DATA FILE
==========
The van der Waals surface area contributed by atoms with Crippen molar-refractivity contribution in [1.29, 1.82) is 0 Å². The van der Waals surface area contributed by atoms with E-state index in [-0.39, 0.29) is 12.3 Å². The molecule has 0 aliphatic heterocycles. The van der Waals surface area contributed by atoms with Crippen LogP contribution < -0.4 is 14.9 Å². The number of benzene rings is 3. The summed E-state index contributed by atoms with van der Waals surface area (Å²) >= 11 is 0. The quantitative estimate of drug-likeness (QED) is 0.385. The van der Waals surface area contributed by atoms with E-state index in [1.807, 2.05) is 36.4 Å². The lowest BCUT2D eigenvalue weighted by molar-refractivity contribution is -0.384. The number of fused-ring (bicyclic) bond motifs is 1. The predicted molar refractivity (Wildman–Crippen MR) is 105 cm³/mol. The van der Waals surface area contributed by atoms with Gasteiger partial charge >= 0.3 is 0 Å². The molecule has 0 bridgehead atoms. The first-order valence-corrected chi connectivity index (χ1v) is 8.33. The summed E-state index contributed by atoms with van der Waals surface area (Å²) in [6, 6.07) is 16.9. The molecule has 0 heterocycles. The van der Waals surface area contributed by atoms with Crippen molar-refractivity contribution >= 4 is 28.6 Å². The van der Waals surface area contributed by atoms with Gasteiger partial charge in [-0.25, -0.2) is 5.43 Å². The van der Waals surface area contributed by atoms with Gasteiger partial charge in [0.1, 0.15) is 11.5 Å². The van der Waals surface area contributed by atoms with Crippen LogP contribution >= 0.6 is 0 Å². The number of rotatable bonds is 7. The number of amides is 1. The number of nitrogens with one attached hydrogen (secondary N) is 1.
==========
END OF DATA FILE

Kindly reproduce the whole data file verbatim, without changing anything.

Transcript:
The van der Waals surface area contributed by atoms with Crippen molar-refractivity contribution in [1.29, 1.82) is 0 Å². The van der Waals surface area contributed by atoms with E-state index in [-0.39, 0.29) is 12.3 Å². The molecule has 0 aliphatic heterocycles. The van der Waals surface area contributed by atoms with Crippen LogP contribution < -0.4 is 14.9 Å². The number of benzene rings is 3. The summed E-state index contributed by atoms with van der Waals surface area (Å²) >= 11 is 0. The quantitative estimate of drug-likeness (QED) is 0.385. The van der Waals surface area contributed by atoms with E-state index in [1.807, 2.05) is 36.4 Å². The lowest BCUT2D eigenvalue weighted by molar-refractivity contribution is -0.384. The number of fused-ring (bicyclic) bond motifs is 1. The predicted molar refractivity (Wildman–Crippen MR) is 105 cm³/mol. The van der Waals surface area contributed by atoms with Gasteiger partial charge >= 0.3 is 0 Å². The molecule has 0 bridgehead atoms. The first-order valence-corrected chi connectivity index (χ1v) is 8.33. The summed E-state index contributed by atoms with van der Waals surface area (Å²) in [6, 6.07) is 16.9. The molecule has 0 heterocycles. The van der Waals surface area contributed by atoms with Crippen molar-refractivity contribution >= 4 is 28.6 Å². The van der Waals surface area contributed by atoms with Gasteiger partial charge in [-0.25, -0.2) is 5.43 Å². The van der Waals surface area contributed by atoms with Gasteiger partial charge in [0.1, 0.15) is 11.5 Å². The van der Waals surface area contributed by atoms with Crippen LogP contribution >= 0.6 is 0 Å². The number of rotatable bonds is 7. The number of amides is 1. The number of nitrogens with one attached hydrogen (secondary N) is 1.